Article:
After 28 days at sea and more than 3,000 miles sailed, s/v MONGO has arrived in Fiji! With windy trades to Palmyra, I anchored there for one night to recoup and do some boat work before continuing on towards American Samoa. Leaving Palmyra the breeze went southerly and built to 25 knots, which had me beating south towards Samoa and pushed me west of rhumbline. At about 5° south, once the breeze abated, I discovered two vertical cracks at the base of my mast and that the rig was now moving on the mast step; a chilling discovery to say the least. I made temporar repairs at sea and then conservatively continued sailing towards Samoa. 200 miles north of American Samoa, the forecast called for the SE trades to go lighter and back to the east; perfect for me and MONGO. Unfortunately, the breeze re-established itself out of the southwest and then built to 40 knots out of the south and then settled at 30-35 out of the southeast. With a damaged rig and a 27-foot sailboat, it became clear that I would not reach Samoa, which was now dead upwind. You can't fight the universe, so I cracked off and changed course for Fiji, some 700 miles further away. Putting in back-to-back 130+ mile days under storm jib alone, we made relatively quick and consistent work of this additional Fiji passage and sailed into the Navalu Passage on Fiji's west side on August 5 and anchored in Nadi for the night before clearing Customs the next day at Lautoka, a further 12 miles up the coast of Viti Levu (one of Fiji's two main islands.)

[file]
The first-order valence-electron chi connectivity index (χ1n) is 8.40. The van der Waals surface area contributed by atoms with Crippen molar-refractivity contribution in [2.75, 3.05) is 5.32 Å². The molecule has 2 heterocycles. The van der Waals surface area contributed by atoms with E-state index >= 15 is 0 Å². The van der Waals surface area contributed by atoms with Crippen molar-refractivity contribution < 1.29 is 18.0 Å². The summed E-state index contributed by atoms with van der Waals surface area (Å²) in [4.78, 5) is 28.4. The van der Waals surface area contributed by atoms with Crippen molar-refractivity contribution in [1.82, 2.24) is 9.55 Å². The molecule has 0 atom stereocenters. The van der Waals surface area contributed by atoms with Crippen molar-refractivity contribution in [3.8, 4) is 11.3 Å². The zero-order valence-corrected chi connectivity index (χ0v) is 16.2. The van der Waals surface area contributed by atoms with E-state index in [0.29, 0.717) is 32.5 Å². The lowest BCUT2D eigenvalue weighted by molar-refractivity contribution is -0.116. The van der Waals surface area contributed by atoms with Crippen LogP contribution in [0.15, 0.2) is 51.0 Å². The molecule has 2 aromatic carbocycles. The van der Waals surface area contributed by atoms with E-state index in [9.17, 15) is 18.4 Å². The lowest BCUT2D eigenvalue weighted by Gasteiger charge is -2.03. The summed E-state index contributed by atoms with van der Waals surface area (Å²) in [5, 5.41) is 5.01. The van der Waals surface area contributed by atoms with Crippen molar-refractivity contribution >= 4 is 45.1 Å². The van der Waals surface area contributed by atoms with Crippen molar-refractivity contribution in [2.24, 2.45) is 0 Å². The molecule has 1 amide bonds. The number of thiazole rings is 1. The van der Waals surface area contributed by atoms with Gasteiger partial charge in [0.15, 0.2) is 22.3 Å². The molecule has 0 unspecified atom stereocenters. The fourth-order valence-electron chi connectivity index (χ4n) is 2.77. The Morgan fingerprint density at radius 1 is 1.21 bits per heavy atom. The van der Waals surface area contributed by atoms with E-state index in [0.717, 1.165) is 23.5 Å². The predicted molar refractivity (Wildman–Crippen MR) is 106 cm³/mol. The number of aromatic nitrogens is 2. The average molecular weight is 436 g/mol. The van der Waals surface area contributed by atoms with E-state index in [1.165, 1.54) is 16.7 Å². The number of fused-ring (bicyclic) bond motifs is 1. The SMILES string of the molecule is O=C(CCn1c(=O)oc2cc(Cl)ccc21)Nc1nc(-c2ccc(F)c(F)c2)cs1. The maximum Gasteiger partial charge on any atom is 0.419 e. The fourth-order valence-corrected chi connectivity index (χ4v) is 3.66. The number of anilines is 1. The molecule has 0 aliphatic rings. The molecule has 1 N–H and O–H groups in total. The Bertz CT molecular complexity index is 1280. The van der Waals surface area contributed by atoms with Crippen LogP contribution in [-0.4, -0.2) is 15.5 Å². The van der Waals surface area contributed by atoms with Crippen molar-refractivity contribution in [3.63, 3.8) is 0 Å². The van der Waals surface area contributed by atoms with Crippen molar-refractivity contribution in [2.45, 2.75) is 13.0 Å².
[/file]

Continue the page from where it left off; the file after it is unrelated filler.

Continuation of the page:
This passage was quite difficult and very stressful with the mast damage, but we made it. Fully stoked to be in Fiji!!! Lautoka has been great so far, i've met lots of cool people, both locals and cruisers alike, and I really truly like Fiji a lot! This place is rad! This weekend I will sail for the island of Malolo, where I will be conveniently posting up near some of the world's most renowned surf breaks, including "Cloud Break". This is what i'm here for. I will also need to side-tie to a bigger boat and pull my mast back out and make repairs. The plan is to pull the rig, chop two inches off the bottom, modify the mast step, shorten my shrouds and re-step the rig. Should be as good as new and cost very very little money to do at anchor. The adventure continues...